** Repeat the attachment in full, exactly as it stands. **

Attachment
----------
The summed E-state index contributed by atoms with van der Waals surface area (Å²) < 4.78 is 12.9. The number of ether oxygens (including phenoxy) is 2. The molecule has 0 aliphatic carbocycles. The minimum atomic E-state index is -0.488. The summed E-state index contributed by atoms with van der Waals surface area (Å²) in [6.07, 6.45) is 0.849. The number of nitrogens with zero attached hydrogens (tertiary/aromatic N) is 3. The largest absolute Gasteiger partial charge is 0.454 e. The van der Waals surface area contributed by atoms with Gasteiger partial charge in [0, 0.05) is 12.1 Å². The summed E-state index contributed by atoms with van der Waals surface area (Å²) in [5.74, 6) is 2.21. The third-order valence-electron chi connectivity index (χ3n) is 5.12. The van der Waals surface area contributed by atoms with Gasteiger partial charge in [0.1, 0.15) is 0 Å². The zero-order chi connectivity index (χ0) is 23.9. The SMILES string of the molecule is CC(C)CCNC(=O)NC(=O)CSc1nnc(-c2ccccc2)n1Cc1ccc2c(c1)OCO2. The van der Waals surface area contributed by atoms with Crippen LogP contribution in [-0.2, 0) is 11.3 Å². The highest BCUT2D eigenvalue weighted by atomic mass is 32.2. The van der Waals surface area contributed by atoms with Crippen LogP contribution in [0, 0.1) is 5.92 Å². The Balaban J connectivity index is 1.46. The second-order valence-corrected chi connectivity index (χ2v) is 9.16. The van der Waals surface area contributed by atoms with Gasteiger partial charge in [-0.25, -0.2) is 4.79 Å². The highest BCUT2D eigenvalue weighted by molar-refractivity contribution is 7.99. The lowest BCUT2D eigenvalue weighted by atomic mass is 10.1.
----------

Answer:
The summed E-state index contributed by atoms with van der Waals surface area (Å²) < 4.78 is 12.9. The number of ether oxygens (including phenoxy) is 2. The molecule has 0 aliphatic carbocycles. The minimum atomic E-state index is -0.488. The summed E-state index contributed by atoms with van der Waals surface area (Å²) in [6.07, 6.45) is 0.849. The number of nitrogens with zero attached hydrogens (tertiary/aromatic N) is 3. The largest absolute Gasteiger partial charge is 0.454 e. The van der Waals surface area contributed by atoms with Gasteiger partial charge in [0, 0.05) is 12.1 Å². The summed E-state index contributed by atoms with van der Waals surface area (Å²) in [5.74, 6) is 2.21. The third-order valence-electron chi connectivity index (χ3n) is 5.12. The van der Waals surface area contributed by atoms with Gasteiger partial charge in [0.1, 0.15) is 0 Å². The zero-order chi connectivity index (χ0) is 23.9. The SMILES string of the molecule is CC(C)CCNC(=O)NC(=O)CSc1nnc(-c2ccccc2)n1Cc1ccc2c(c1)OCO2. The van der Waals surface area contributed by atoms with Crippen LogP contribution in [-0.2, 0) is 11.3 Å². The highest BCUT2D eigenvalue weighted by atomic mass is 32.2. The van der Waals surface area contributed by atoms with Crippen LogP contribution in [0, 0.1) is 5.92 Å². The Balaban J connectivity index is 1.46. The second-order valence-corrected chi connectivity index (χ2v) is 9.16. The van der Waals surface area contributed by atoms with Gasteiger partial charge in [-0.25, -0.2) is 4.79 Å². The highest BCUT2D eigenvalue weighted by molar-refractivity contribution is 7.99. The lowest BCUT2D eigenvalue weighted by atomic mass is 10.1.